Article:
Piceatannol, a catechol-type polyphenol, inhibits phorbol ester-induced NF-κB activation and cyclooxygenase-2 expression in human breast epithelial cells: cysteine 179 of IKKβ as a potential target

There are multiple lines of evidence supporting that chronic inflammation is linked to carcinogenesis. Nuclear factor-κB (NF-κB), a major redox-sensitive transcription factor responsible for the induction of a wide array of pro-inflammatory genes, is frequently overactivated in many tumors. Moreover, constitutive activation of IκB kinase (IKK), a key regulator of NF-κB signaling, has been implicated in inflammation-associated tumorigenesis. Piceatannol (trans-3,4,3′,5′-tetrahydroxystilbene; PIC) derived from grapes, rhubarb and sugarcane exhibits immunosuppressive and antitumorigenic activities in several cell lines, but the underlying mechanisms are poorly understood. In the present study, we found that PIC inhibited migration and anchorage-independent growth of human mammary epithelial cells (MCF-10A) treated with the prototypic tumor promoter, 12-O-tetradecanoylphorbol-13-aceate (TPA). PIC treatment suppressed the TPA-induced activation of NF-κB and expression of cyclooxygenase-2 (COX-2) in MCF-10A cells. We speculate that an electrophilic quinone formed as a consequence of oxidation of PIC bearing the catechol moiety may directly interact with critical cysteine thiols of IKKβ, thereby inhibiting its catalytic activity. In support of this speculation, the reducing agent dithiothreitol abrogated the inhibitory effects of PIC on TPA-induced activation of NF-κB signaling and expression of COX-2. In addition, the inhibitory effects of PIC on NF-κB activation and COX-2 induction were blunted in cells expressing mutant IKKβ (C179A) in which cysteine 179 was replaced by alanine. In conclusion, our results show that direct modification of IKKβ by PIC, presumably at the cysteine 179 residue, blocks NF-κB activation signaling and COX-2 induction in TPA-treated MCF-10A cells and also migration and transformation of these cells.
Pil-Soon Son. Sin-Aye Park, Hye-Kyung Na, Dae-Myung Jue, Sanghee Kim and Young-Joon Surh. Carcinogenesis (2010) 31 (8): 1442-1449. doi: 10.1093/carcin/bgq099

The phytochemical piceatannol induces the loss of CBL and CBL-associated proteins

Piceatannol is a naturally occurring bioactive stilbene with documented antileukemic properties. It has been extensively used as a Syk-selective protein tyrosine kinase inhibitor for the study of various signaling pathways. Herein, we show that the hydroxystilbene, piceatannol, and related catechol ring-containing compounds are able to induce the loss of the Cbl family of proteins. Normal cellular Cbl-regulatory mechanisms were not involved in this process. Screening of a small library of piceatannol-like compounds indicated that aromaticity and a catechol ring were required for the induction of Cbl loss. Further examination of these two chemical properties showed that the oxidative conversion of the catechol ring of piceatannol into a highly reactive O-benzoquinone was the cause of piceatannol-induced Cbl loss. Characterization of the Cbl selectivity of piceatannol-induced protein loss revealed that this compound was also able to induce the functional loss of specific Cbl-associated proteins involved in signaling pathways commonly associated with cancer. This work uncovers a new, piceatannol-dependent effect and shows a novel way in which this phenomenon can be exploited to inhibit disease-associated signaling pathways. [Mol Cancer Ther 2009;8(3):602–14]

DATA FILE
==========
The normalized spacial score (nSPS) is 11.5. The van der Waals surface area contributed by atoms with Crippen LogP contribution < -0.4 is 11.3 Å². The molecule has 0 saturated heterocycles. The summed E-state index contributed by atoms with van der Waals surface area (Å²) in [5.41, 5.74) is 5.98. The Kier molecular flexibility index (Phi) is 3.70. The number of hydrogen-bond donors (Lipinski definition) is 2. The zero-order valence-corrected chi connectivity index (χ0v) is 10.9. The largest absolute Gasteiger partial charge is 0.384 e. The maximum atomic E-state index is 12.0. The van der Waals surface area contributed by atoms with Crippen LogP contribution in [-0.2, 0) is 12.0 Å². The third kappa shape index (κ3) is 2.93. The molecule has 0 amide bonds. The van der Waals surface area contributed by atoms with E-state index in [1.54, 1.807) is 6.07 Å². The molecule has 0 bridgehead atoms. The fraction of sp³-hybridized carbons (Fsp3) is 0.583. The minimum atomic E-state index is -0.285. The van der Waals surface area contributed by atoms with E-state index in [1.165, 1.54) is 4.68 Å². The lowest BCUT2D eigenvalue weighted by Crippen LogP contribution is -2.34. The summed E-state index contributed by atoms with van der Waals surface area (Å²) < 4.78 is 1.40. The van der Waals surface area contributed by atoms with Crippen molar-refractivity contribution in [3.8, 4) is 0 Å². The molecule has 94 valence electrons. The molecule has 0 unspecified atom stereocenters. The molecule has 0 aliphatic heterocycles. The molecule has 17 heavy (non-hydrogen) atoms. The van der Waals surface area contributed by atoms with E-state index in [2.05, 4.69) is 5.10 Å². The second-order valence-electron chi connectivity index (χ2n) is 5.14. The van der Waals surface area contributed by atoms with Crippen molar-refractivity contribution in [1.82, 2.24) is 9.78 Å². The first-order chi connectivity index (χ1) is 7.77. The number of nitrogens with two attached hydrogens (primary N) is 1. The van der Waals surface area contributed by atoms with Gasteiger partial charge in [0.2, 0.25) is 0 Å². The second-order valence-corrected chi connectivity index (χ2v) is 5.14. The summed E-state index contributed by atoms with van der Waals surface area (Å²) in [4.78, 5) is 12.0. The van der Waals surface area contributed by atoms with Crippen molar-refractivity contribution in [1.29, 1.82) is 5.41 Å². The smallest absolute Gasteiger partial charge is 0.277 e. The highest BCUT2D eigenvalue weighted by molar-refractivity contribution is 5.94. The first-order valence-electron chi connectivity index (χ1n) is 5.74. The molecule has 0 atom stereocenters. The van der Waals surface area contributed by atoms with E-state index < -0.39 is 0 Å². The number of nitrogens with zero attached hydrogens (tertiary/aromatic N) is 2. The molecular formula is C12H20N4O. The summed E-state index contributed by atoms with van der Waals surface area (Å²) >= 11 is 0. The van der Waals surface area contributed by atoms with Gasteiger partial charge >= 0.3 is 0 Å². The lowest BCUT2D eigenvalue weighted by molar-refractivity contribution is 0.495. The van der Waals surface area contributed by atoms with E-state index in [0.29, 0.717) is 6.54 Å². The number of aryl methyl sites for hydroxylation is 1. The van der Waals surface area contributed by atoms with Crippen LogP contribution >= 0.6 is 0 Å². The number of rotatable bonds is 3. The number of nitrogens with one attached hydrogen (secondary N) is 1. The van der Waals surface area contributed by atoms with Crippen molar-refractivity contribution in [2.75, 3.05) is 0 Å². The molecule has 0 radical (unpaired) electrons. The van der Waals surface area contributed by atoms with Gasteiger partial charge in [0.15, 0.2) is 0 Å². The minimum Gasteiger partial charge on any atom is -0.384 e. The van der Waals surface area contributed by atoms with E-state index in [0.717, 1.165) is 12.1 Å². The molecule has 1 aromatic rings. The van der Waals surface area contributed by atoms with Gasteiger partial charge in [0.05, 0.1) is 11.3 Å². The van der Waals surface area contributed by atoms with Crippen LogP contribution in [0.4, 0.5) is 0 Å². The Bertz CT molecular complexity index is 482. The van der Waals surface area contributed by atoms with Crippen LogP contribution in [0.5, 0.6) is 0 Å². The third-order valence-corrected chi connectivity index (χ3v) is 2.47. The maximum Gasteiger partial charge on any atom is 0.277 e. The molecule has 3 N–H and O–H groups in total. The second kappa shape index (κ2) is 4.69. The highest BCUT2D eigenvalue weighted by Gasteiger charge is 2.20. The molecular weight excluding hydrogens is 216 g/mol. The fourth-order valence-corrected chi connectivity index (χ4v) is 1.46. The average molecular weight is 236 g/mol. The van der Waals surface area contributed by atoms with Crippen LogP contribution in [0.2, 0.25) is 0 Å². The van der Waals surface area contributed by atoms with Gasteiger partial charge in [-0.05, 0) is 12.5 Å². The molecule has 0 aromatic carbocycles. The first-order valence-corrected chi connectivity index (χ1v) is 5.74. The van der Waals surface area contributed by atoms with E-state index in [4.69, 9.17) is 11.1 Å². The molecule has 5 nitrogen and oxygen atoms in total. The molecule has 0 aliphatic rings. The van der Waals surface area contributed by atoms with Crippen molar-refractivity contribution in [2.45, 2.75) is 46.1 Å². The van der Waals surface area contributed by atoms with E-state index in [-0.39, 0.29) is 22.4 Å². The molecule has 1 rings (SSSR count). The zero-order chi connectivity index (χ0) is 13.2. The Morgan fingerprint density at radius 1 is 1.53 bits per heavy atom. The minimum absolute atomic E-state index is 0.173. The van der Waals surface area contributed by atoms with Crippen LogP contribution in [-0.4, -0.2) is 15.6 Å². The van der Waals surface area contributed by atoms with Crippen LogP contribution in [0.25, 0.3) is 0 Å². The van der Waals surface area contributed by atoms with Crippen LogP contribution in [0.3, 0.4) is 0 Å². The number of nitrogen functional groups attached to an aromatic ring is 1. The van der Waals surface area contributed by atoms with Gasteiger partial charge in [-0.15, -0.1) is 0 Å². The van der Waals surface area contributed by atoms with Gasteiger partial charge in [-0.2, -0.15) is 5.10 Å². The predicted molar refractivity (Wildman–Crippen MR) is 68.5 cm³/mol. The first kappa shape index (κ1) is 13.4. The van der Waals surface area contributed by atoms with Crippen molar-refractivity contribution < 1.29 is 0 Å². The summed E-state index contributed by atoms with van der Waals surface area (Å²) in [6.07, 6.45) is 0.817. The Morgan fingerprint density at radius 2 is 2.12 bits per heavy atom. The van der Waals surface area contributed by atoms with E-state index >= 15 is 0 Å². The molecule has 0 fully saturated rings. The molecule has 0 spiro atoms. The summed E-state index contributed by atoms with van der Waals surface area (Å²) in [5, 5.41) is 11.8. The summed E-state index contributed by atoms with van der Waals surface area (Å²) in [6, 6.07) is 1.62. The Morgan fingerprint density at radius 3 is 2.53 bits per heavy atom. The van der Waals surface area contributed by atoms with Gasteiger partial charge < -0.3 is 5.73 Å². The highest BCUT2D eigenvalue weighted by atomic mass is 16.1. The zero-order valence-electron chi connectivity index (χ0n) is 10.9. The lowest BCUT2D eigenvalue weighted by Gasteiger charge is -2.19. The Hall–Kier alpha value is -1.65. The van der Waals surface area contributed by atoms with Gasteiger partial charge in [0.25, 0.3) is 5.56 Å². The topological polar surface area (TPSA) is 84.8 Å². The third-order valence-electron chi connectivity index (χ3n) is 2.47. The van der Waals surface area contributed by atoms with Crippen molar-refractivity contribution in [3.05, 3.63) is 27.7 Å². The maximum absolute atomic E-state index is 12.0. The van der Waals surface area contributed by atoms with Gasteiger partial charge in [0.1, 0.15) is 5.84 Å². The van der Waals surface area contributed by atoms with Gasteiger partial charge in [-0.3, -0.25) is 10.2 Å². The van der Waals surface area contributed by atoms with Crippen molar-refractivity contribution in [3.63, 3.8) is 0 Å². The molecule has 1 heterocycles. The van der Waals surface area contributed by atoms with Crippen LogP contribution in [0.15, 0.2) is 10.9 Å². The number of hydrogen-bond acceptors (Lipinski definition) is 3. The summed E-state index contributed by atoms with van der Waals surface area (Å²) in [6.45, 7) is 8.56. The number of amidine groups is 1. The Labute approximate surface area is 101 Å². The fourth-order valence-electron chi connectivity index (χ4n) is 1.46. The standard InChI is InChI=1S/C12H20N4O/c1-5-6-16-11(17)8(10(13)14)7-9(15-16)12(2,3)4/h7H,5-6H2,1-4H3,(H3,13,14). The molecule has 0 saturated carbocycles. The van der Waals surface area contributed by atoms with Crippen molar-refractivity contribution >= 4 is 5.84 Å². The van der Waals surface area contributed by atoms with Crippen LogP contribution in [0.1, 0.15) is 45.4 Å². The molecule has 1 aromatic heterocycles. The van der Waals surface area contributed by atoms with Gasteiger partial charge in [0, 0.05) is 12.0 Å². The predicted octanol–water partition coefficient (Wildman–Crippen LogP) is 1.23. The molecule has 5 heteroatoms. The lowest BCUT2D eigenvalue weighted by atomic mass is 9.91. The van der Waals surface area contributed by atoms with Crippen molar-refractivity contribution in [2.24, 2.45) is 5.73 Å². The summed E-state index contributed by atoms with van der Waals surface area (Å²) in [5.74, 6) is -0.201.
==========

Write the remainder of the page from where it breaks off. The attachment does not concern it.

Alexander C. Klimowicz, Sabine A. Bisson, Karm Hans, Elizabeth M. Long, Henrik C. Hansen, & Stephen M. Robbins. Mol Cancer Ther March 2009 8; 602 doi: 10.1158/1535-7163.MCT-08-0891

Piceatannol Inhibits Phorbol Ester-Induced NF-B Activation and COX-2 Expression in Cultured Human Mammary Epithelial Cells

There are multiple lines of evidence supporting that inflammation is causally linked to carcinogenesis. Abnormal up-regulation of cyclooxygenase-2 (COX-2), a rate-limiting enzyme in the prostaglandin biosynthesis, has been implicated in carcinogenesis. Trans-3,4,3',5'-tetrahydroxystilbene (piceatannol), a naturally occurring hydroxylated stilbene with potent anti-inflammatory and antioxidative activities, has been shown to inhibit the proliferation of several cancer cells by inducing apoptosis or blocking cell cycle progression. In this study, we examined the effect of piceatannol on activation of the nuclear transcription factor NF-κB, one of the major transcription factors that regulate proinflammatory COX- 2 gene transcription, in human mammary epithelial (MCF-10A) cells treated with the tumor promoter 12-O-tetradecanoylphorbol- 13-acetate (TPA).When pretreated toMCF-10A cells, piceatannol markedly inhibited TPA-induced NF-κB DNA binding to a greater extent than resveratrol and oxyresveratrol, stilbene analogs structurally related to piceatannol. Piceatannol also inhibited TPAinduced phosphorylation and degradation of IκBα as well as nuclear translocation of the phosphorylated form of p65, the functionally active subunit of NF-κB. Likewise, TPA-induced expression of COX-2 was abrogated by piceatannol pretreatment. The thiol reducing agent dithiothreitol abolished the inhibitory effects of piceatannol on NF-κB DNA binding activity, suggesting that piceatannol may directly modify NF-kB
Dan Liu, Do-Hee Kim, and Jong-Min Park. Nutrition and Cancer, 61(6) Pp. 855–63. DOI: 10.1080/01635580903285080